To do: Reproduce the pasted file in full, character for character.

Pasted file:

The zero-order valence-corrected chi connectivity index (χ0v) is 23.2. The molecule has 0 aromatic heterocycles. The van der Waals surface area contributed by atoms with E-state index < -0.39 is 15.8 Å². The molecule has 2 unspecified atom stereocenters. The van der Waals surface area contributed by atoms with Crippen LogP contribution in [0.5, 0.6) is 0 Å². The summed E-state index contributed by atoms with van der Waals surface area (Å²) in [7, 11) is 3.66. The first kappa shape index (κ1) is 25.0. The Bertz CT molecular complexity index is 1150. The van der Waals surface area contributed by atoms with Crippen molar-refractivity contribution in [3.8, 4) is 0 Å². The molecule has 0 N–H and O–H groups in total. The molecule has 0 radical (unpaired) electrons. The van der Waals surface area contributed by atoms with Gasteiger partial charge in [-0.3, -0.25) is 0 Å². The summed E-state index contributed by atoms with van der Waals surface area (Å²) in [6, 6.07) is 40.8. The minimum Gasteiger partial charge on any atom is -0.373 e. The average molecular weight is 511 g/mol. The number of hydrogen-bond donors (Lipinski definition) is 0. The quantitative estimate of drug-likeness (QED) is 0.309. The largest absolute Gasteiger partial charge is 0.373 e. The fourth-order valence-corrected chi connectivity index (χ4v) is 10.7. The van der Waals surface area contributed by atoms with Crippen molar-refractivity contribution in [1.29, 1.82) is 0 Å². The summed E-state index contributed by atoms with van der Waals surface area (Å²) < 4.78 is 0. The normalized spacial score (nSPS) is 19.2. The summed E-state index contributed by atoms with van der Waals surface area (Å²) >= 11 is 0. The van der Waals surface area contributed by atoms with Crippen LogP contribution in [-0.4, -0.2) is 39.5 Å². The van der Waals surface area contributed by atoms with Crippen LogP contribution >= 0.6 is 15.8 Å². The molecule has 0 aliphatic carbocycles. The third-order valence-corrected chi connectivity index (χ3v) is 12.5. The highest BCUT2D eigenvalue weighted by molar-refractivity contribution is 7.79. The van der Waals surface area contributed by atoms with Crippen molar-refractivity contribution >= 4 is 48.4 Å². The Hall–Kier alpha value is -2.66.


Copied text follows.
The zero-order valence-corrected chi connectivity index (χ0v) is 23.2. The molecule has 0 aromatic heterocycles. The van der Waals surface area contributed by atoms with E-state index < -0.39 is 15.8 Å². The molecule has 2 unspecified atom stereocenters. The van der Waals surface area contributed by atoms with Crippen LogP contribution in [0.5, 0.6) is 0 Å². The summed E-state index contributed by atoms with van der Waals surface area (Å²) in [7, 11) is 3.66. The first kappa shape index (κ1) is 25.0. The Bertz CT molecular complexity index is 1150. The van der Waals surface area contributed by atoms with Crippen molar-refractivity contribution in [3.8, 4) is 0 Å². The molecule has 0 N–H and O–H groups in total. The molecule has 0 radical (unpaired) electrons. The van der Waals surface area contributed by atoms with Gasteiger partial charge in [-0.3, -0.25) is 0 Å². The summed E-state index contributed by atoms with van der Waals surface area (Å²) in [6, 6.07) is 40.8. The minimum Gasteiger partial charge on any atom is -0.373 e. The average molecular weight is 511 g/mol. The number of hydrogen-bond donors (Lipinski definition) is 0. The quantitative estimate of drug-likeness (QED) is 0.309. The largest absolute Gasteiger partial charge is 0.373 e. The fourth-order valence-corrected chi connectivity index (χ4v) is 10.7. The van der Waals surface area contributed by atoms with Crippen molar-refractivity contribution in [1.29, 1.82) is 0 Å². The summed E-state index contributed by atoms with van der Waals surface area (Å²) < 4.78 is 0. The normalized spacial score (nSPS) is 19.2. The summed E-state index contributed by atoms with van der Waals surface area (Å²) >= 11 is 0. The van der Waals surface area contributed by atoms with Crippen LogP contribution in [-0.4, -0.2) is 39.5 Å². The van der Waals surface area contributed by atoms with Crippen LogP contribution >= 0.6 is 15.8 Å². The molecule has 0 aliphatic carbocycles. The third-order valence-corrected chi connectivity index (χ3v) is 12.5. The highest BCUT2D eigenvalue weighted by molar-refractivity contribution is 7.79. The van der Waals surface area contributed by atoms with Crippen molar-refractivity contribution >= 4 is 48.4 Å². The Hall–Kier alpha value is -2.66.